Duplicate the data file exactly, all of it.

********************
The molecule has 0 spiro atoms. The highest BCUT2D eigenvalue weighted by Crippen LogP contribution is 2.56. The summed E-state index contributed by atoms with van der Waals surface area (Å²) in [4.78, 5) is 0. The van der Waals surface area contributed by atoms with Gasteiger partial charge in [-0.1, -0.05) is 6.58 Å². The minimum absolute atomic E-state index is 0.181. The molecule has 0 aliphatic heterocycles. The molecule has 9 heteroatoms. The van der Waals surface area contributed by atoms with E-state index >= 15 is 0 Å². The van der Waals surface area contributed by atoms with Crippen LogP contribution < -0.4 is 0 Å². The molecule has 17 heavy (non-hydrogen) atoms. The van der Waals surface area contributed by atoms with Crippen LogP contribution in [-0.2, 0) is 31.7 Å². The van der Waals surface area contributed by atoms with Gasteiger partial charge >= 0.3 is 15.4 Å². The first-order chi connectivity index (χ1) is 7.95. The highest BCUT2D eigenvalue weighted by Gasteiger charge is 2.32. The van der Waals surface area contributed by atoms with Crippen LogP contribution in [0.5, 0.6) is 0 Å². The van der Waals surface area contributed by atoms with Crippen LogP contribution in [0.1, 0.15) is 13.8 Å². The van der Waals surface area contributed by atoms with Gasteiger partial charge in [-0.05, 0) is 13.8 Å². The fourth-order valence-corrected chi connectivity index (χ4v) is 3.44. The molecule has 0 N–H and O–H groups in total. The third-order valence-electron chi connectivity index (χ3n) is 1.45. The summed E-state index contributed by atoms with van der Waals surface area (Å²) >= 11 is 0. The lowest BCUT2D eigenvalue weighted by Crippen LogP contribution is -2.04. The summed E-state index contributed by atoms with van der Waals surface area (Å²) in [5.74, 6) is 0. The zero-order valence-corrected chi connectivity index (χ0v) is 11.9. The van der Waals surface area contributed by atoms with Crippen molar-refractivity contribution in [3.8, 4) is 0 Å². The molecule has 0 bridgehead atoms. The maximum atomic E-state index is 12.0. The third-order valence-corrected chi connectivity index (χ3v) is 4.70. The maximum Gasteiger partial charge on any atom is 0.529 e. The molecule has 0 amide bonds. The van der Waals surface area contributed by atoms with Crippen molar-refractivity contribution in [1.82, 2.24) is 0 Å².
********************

The molecule has 0 spiro atoms. The highest BCUT2D eigenvalue weighted by Crippen LogP contribution is 2.56. The summed E-state index contributed by atoms with van der Waals surface area (Å²) in [4.78, 5) is 0. The van der Waals surface area contributed by atoms with Gasteiger partial charge in [-0.1, -0.05) is 6.58 Å². The minimum absolute atomic E-state index is 0.181. The molecule has 0 aliphatic heterocycles. The molecule has 9 heteroatoms. The van der Waals surface area contributed by atoms with E-state index >= 15 is 0 Å². The van der Waals surface area contributed by atoms with Crippen LogP contribution < -0.4 is 0 Å². The molecule has 17 heavy (non-hydrogen) atoms. The van der Waals surface area contributed by atoms with Crippen LogP contribution in [-0.2, 0) is 31.7 Å². The van der Waals surface area contributed by atoms with Gasteiger partial charge >= 0.3 is 15.4 Å². The first-order chi connectivity index (χ1) is 7.95. The highest BCUT2D eigenvalue weighted by Gasteiger charge is 2.32. The van der Waals surface area contributed by atoms with Crippen LogP contribution in [0.5, 0.6) is 0 Å². The van der Waals surface area contributed by atoms with Crippen LogP contribution in [0.1, 0.15) is 13.8 Å². The van der Waals surface area contributed by atoms with Gasteiger partial charge in [-0.05, 0) is 13.8 Å². The fourth-order valence-corrected chi connectivity index (χ4v) is 3.44. The molecule has 0 N–H and O–H groups in total. The third-order valence-electron chi connectivity index (χ3n) is 1.45. The summed E-state index contributed by atoms with van der Waals surface area (Å²) >= 11 is 0. The lowest BCUT2D eigenvalue weighted by Crippen LogP contribution is -2.04. The summed E-state index contributed by atoms with van der Waals surface area (Å²) in [5.74, 6) is 0. The zero-order valence-corrected chi connectivity index (χ0v) is 11.9. The van der Waals surface area contributed by atoms with Crippen molar-refractivity contribution in [3.8, 4) is 0 Å². The molecule has 0 bridgehead atoms. The maximum atomic E-state index is 12.0. The third-order valence-corrected chi connectivity index (χ3v) is 4.70. The maximum Gasteiger partial charge on any atom is 0.529 e. The molecule has 0 amide bonds. The van der Waals surface area contributed by atoms with Crippen molar-refractivity contribution in [1.82, 2.24) is 0 Å².